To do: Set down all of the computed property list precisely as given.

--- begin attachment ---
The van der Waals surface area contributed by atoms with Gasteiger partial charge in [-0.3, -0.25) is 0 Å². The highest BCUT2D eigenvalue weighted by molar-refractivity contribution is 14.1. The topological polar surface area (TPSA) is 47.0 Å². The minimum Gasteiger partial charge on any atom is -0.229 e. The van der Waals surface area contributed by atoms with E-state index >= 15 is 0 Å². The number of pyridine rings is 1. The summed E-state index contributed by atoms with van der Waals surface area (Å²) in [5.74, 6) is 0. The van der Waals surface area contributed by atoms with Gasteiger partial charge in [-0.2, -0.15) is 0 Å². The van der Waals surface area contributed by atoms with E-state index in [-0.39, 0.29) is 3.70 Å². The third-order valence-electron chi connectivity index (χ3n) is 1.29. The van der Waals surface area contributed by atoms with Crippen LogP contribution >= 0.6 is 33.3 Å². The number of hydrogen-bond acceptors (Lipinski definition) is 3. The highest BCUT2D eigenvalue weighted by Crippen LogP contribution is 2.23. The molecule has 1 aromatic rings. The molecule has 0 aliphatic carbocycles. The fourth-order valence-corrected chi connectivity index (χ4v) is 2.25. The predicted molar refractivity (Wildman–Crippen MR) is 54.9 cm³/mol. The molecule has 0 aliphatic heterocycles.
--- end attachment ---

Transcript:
The van der Waals surface area contributed by atoms with Gasteiger partial charge in [-0.3, -0.25) is 0 Å². The highest BCUT2D eigenvalue weighted by molar-refractivity contribution is 14.1. The topological polar surface area (TPSA) is 47.0 Å². The minimum Gasteiger partial charge on any atom is -0.229 e. The van der Waals surface area contributed by atoms with E-state index >= 15 is 0 Å². The number of pyridine rings is 1. The summed E-state index contributed by atoms with van der Waals surface area (Å²) in [5.74, 6) is 0. The van der Waals surface area contributed by atoms with Gasteiger partial charge in [-0.2, -0.15) is 0 Å². The van der Waals surface area contributed by atoms with E-state index in [-0.39, 0.29) is 3.70 Å². The third-order valence-electron chi connectivity index (χ3n) is 1.29. The van der Waals surface area contributed by atoms with Crippen LogP contribution >= 0.6 is 33.3 Å². The number of hydrogen-bond acceptors (Lipinski definition) is 3. The highest BCUT2D eigenvalue weighted by Crippen LogP contribution is 2.23. The molecule has 1 aromatic rings. The molecule has 0 aliphatic carbocycles. The fourth-order valence-corrected chi connectivity index (χ4v) is 2.25. The predicted molar refractivity (Wildman–Crippen MR) is 54.9 cm³/mol. The molecule has 0 aliphatic heterocycles.